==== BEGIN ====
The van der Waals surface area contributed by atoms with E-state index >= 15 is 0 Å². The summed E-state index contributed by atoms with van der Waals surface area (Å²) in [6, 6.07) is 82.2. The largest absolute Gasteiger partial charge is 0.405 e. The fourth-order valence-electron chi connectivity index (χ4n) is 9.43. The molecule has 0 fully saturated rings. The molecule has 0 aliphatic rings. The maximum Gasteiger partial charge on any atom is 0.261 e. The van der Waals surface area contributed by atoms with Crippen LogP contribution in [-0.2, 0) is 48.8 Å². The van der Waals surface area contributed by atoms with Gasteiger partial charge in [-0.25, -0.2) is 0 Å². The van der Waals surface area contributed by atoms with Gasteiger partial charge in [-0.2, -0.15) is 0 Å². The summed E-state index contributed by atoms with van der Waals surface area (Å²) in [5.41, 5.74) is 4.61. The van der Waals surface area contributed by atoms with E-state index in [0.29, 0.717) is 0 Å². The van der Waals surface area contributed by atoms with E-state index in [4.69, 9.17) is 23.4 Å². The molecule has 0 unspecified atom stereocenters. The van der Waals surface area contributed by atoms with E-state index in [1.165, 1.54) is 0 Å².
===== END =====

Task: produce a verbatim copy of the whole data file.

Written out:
The van der Waals surface area contributed by atoms with E-state index >= 15 is 0 Å². The summed E-state index contributed by atoms with van der Waals surface area (Å²) in [6, 6.07) is 82.2. The largest absolute Gasteiger partial charge is 0.405 e. The fourth-order valence-electron chi connectivity index (χ4n) is 9.43. The molecule has 0 fully saturated rings. The molecule has 0 aliphatic rings. The maximum Gasteiger partial charge on any atom is 0.261 e. The van der Waals surface area contributed by atoms with Crippen LogP contribution in [-0.2, 0) is 48.8 Å². The van der Waals surface area contributed by atoms with Gasteiger partial charge in [-0.25, -0.2) is 0 Å². The van der Waals surface area contributed by atoms with Gasteiger partial charge in [-0.2, -0.15) is 0 Å². The summed E-state index contributed by atoms with van der Waals surface area (Å²) in [5.41, 5.74) is 4.61. The van der Waals surface area contributed by atoms with E-state index in [0.29, 0.717) is 0 Å². The van der Waals surface area contributed by atoms with E-state index in [4.69, 9.17) is 23.4 Å². The molecule has 0 unspecified atom stereocenters. The van der Waals surface area contributed by atoms with E-state index in [1.165, 1.54) is 0 Å².